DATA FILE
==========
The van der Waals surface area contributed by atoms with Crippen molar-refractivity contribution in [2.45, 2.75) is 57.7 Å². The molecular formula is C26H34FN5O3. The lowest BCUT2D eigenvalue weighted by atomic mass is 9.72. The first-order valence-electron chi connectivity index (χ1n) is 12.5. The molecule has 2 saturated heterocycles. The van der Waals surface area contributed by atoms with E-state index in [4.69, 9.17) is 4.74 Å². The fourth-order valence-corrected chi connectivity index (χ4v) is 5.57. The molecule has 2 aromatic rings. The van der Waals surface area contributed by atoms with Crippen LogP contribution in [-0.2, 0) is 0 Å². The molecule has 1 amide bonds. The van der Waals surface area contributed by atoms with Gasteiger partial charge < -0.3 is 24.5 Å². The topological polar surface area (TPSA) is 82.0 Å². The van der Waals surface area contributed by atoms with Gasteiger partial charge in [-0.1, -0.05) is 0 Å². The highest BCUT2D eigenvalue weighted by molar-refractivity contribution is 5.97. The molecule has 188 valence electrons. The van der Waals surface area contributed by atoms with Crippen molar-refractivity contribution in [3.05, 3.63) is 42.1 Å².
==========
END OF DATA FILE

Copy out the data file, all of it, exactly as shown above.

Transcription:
The van der Waals surface area contributed by atoms with Crippen molar-refractivity contribution in [2.45, 2.75) is 57.7 Å². The molecular formula is C26H34FN5O3. The lowest BCUT2D eigenvalue weighted by atomic mass is 9.72. The first-order valence-electron chi connectivity index (χ1n) is 12.5. The molecule has 2 saturated heterocycles. The van der Waals surface area contributed by atoms with E-state index in [4.69, 9.17) is 4.74 Å². The fourth-order valence-corrected chi connectivity index (χ4v) is 5.57. The molecule has 2 aromatic rings. The van der Waals surface area contributed by atoms with Crippen LogP contribution in [-0.2, 0) is 0 Å². The molecule has 1 amide bonds. The van der Waals surface area contributed by atoms with Gasteiger partial charge < -0.3 is 24.5 Å². The topological polar surface area (TPSA) is 82.0 Å². The van der Waals surface area contributed by atoms with Gasteiger partial charge in [-0.1, -0.05) is 0 Å². The highest BCUT2D eigenvalue weighted by molar-refractivity contribution is 5.97. The molecule has 188 valence electrons. The van der Waals surface area contributed by atoms with Crippen molar-refractivity contribution in [3.05, 3.63) is 42.1 Å².